Views From Oregon: Crater Lake_07272008

Now, I guess you're asking yourself - why Oregon? Well, Jamie Mills Price is in Oregon and anyone that is familiar with the beautiful detailed whimsical snowmen, gingers and Santa's by Jamie Mills Price of Between The Vines, knows how well worth it one of her seminars were. I say WERE, because Jamie held her last seminar in Oregon this past summer - so if you want to catch Jamie now, you'll have to go to HOOT (a painting convention in Ohio). Here is the seminar that I drove across country to be at, with Jamie and the rest of the Viners:

Jamie Mills Price Seminar, July 2008

Jamie Mills Price Seminar July 2008

And this is from the first time I met Jamie in person, last summer. My web buddy Elaine and I flew to Oregon, along with her sister Audrey to paint with Jamie - and we had so much fun. It was a blast finally meeting Jamie in person after years of seeing her online and corresponding with her via email and web lists:

Jamie Mills Price Seminar, August 2007

Jamie Mills Price Seminar Aug 2007

My First Visit to Oregon, August 2007:

Views From Oregon, Aug 2007

Tuesday, April 1, 2008

How To Paint Walls and Borders

The easiest way to do a wall border is to do the complete design in sections. This way you're up on a ladder one time, doing all facets of the design.

To make things move along a little more quickly, you can start to use multiple brushes of the same size. For a rose bud border for instance, you will have a brush with acrylic colors wine/white; green/yellow; periwinkle/white (for filler flowers) or scruffy brush for wisteria.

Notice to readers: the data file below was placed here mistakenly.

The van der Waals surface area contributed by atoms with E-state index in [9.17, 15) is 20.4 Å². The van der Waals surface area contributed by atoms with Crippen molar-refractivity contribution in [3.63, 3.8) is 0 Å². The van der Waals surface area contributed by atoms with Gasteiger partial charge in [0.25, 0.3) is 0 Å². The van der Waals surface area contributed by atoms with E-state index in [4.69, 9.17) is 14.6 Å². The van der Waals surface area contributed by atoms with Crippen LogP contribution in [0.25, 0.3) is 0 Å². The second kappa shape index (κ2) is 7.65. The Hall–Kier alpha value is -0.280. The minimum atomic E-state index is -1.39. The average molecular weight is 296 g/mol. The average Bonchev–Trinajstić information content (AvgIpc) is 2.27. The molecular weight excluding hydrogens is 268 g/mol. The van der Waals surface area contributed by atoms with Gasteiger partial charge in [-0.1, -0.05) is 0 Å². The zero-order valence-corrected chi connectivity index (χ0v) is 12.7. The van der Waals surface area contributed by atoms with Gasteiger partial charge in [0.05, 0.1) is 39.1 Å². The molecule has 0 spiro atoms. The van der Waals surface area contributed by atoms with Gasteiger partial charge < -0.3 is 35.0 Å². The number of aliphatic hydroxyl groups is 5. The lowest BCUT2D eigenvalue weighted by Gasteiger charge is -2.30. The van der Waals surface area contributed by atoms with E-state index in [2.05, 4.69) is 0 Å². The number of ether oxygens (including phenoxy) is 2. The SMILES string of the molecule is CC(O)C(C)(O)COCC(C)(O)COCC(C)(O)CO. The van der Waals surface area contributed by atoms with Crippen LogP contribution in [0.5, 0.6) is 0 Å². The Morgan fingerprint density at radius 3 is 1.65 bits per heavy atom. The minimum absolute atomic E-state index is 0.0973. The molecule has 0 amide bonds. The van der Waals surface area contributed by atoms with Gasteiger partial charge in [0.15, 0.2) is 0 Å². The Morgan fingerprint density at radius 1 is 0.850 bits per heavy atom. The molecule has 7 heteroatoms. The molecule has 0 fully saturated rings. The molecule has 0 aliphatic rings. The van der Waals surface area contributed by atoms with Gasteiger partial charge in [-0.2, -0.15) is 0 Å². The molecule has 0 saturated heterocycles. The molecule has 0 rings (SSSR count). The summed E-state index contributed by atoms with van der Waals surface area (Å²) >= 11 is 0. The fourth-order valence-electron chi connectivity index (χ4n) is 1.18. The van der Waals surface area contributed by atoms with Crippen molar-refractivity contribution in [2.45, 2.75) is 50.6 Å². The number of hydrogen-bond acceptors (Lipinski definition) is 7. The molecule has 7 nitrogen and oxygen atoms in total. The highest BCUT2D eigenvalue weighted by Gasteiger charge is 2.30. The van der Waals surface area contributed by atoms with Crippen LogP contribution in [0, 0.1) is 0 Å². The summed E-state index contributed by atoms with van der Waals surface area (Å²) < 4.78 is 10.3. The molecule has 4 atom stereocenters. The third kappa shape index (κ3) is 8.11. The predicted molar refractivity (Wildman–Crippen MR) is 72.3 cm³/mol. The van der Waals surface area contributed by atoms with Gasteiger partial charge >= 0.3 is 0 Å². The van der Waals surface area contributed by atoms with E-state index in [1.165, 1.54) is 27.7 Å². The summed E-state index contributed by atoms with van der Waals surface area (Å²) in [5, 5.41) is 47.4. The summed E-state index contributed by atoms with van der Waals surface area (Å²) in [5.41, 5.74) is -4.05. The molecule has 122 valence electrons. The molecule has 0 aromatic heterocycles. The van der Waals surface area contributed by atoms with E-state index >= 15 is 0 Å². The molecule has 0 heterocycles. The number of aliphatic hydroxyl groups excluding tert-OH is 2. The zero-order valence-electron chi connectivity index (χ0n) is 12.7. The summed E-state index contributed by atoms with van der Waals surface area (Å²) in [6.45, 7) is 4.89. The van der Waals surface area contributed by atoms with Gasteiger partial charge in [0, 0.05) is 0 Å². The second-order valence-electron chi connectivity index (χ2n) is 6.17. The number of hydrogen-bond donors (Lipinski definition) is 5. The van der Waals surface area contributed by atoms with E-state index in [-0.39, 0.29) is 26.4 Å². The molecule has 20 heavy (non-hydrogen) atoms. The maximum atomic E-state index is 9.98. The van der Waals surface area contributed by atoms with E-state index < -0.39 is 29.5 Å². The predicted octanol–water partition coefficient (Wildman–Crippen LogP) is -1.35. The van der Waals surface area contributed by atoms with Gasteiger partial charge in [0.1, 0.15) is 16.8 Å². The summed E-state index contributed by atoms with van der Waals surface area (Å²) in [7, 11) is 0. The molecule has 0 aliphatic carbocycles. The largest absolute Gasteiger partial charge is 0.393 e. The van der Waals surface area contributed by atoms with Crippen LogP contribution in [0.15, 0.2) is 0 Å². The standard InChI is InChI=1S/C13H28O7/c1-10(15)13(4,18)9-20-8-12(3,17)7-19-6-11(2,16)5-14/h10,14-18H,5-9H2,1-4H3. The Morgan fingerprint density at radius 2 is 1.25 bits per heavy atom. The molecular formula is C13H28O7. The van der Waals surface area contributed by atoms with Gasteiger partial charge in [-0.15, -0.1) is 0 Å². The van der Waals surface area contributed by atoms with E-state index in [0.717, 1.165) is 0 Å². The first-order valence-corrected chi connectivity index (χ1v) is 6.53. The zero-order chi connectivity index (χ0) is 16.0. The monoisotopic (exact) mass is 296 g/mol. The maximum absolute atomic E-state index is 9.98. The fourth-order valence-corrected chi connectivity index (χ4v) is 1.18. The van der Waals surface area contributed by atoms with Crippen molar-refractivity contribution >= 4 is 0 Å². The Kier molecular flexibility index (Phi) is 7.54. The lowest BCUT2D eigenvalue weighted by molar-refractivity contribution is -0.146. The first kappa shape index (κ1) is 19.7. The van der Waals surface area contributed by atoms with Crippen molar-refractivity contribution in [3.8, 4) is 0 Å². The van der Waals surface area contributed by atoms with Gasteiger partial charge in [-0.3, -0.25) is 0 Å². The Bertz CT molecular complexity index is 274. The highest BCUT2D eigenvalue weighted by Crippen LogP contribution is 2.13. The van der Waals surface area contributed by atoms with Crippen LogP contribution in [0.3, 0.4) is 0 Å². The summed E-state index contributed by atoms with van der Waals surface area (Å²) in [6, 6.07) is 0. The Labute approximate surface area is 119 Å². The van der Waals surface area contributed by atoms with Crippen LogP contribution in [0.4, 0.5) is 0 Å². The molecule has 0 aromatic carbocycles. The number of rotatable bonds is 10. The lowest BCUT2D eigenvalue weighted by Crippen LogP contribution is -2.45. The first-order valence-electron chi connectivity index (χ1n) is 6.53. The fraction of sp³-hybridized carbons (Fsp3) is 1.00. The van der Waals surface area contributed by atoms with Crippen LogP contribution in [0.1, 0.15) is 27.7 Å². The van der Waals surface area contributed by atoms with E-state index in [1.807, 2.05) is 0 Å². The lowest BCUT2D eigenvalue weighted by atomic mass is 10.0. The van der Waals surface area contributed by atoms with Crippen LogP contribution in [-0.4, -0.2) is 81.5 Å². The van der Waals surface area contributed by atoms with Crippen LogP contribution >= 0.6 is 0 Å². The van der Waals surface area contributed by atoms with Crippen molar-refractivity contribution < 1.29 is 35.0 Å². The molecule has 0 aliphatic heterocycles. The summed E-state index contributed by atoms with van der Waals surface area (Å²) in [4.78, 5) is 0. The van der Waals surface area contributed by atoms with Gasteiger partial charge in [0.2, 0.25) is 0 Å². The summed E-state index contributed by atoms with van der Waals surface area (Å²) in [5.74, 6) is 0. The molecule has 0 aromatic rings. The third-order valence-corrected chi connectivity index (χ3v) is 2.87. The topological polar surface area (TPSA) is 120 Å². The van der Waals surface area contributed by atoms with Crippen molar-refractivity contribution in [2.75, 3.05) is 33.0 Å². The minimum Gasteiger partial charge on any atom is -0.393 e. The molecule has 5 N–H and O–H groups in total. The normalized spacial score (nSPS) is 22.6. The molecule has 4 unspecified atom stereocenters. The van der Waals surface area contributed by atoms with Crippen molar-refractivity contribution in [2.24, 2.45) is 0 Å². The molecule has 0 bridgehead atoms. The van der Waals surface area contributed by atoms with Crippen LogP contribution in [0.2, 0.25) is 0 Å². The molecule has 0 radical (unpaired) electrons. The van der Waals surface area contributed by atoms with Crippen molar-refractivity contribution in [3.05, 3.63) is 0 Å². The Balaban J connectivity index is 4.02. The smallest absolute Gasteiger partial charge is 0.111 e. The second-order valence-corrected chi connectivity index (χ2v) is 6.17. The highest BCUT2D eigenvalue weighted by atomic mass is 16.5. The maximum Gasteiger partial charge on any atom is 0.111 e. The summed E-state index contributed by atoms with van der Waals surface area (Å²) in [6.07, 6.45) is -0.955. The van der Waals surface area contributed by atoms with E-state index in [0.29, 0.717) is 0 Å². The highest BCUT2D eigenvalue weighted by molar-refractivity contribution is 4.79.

If you load the green brush, use it, and then put it in the water...the green brush handle is the one with your green paint...for the pink one, dip the end of the brush into berry wine and put it in the will know which one to use for the rose buds and which one to use for leaves without having to take it out of the water and look. When you are ready to use the brushes again, take them out of the water, dab off the excess water on a paper towel, reload a little more paint into it, and go right to your wall...saves you the step of totally reloading. To keep the scruffy brush fresh, lay a damp paper towel on top of it, but don't wash it out in between segments...water is deadly on that scruffy. Sometimes I use multiple scruffies to make sure I have a dry brush each time.

How to measure?

Use the brush handle as your measuring tool. The border on the top of the room should be about a brush handle's length away from where the wall meets the ceiling. Main flowers on the vine should be at least a brush length away from each other.

As far as are hand painting a border, not stenciling it. As such, you would not want each and every flower to be the same size and placed on the vine in the exact same could get a stencil to do that.

Another tip - spread your fingers out and move your hand over the vine...use that same concept to place flowers. Paint the main flowers first, then go back and place the smaller ones/buds, then filler flowers. Always remember, if you think you have enough, you most likely do...always start off with a loose can always add more, but you can't take it away so easily.


Remember your ladder safety when you're doing walls. Please use a ladder that will hold your body weight safely...there are all kinds of classifications of ladders...make sure you follow the manufacturer's safety instructions...and never lean to the sides...very easy to forget when you are painting borders.

Have fun!

Tuesday, March 18, 2008

Painting On Soap

Sometimes its all in the deatils. Ever heard that expression? Well, it's true. Painting on soap is one of those inexpensive things that painters and crafters can do for quick sales and quick gifts.

Decorative artists have a saying. If it moves - we'll paint it! You'd be surprised at what you can paint on, if you look at it long enough! Below, are directions on how to prep and paint one of my favorite surfaces found around the house.